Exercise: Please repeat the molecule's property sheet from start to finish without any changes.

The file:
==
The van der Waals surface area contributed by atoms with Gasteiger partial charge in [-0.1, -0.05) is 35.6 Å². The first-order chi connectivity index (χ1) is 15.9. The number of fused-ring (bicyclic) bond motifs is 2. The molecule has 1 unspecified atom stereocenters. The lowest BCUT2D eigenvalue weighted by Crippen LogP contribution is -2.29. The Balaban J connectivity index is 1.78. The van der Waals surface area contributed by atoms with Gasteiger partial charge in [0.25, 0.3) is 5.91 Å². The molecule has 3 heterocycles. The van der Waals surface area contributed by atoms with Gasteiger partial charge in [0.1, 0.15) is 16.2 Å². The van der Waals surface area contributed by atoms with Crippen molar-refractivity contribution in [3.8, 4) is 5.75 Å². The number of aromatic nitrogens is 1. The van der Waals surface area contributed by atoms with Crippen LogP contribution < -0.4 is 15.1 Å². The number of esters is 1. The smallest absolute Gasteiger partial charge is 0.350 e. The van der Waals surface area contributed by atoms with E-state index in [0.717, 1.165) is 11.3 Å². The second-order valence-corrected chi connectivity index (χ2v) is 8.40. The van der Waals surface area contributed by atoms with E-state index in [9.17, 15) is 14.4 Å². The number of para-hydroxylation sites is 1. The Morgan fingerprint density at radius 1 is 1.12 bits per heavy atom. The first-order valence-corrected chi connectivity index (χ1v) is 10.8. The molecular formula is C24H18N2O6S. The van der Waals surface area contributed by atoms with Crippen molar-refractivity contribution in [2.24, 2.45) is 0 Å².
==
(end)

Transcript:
The van der Waals surface area contributed by atoms with Gasteiger partial charge in [-0.1, -0.05) is 35.6 Å². The first-order chi connectivity index (χ1) is 15.9. The number of fused-ring (bicyclic) bond motifs is 2. The molecule has 1 unspecified atom stereocenters. The lowest BCUT2D eigenvalue weighted by Crippen LogP contribution is -2.29. The Balaban J connectivity index is 1.78. The van der Waals surface area contributed by atoms with Gasteiger partial charge in [0.25, 0.3) is 5.91 Å². The molecule has 3 heterocycles. The van der Waals surface area contributed by atoms with Gasteiger partial charge in [0.1, 0.15) is 16.2 Å². The van der Waals surface area contributed by atoms with Crippen molar-refractivity contribution in [3.8, 4) is 5.75 Å². The number of aromatic nitrogens is 1. The van der Waals surface area contributed by atoms with Crippen LogP contribution < -0.4 is 15.1 Å². The number of esters is 1. The smallest absolute Gasteiger partial charge is 0.350 e. The van der Waals surface area contributed by atoms with E-state index in [0.717, 1.165) is 11.3 Å². The second-order valence-corrected chi connectivity index (χ2v) is 8.40. The van der Waals surface area contributed by atoms with E-state index in [9.17, 15) is 14.4 Å². The number of para-hydroxylation sites is 1. The Morgan fingerprint density at radius 1 is 1.12 bits per heavy atom. The first-order valence-corrected chi connectivity index (χ1v) is 10.8. The molecular formula is C24H18N2O6S. The van der Waals surface area contributed by atoms with Crippen molar-refractivity contribution in [2.24, 2.45) is 0 Å².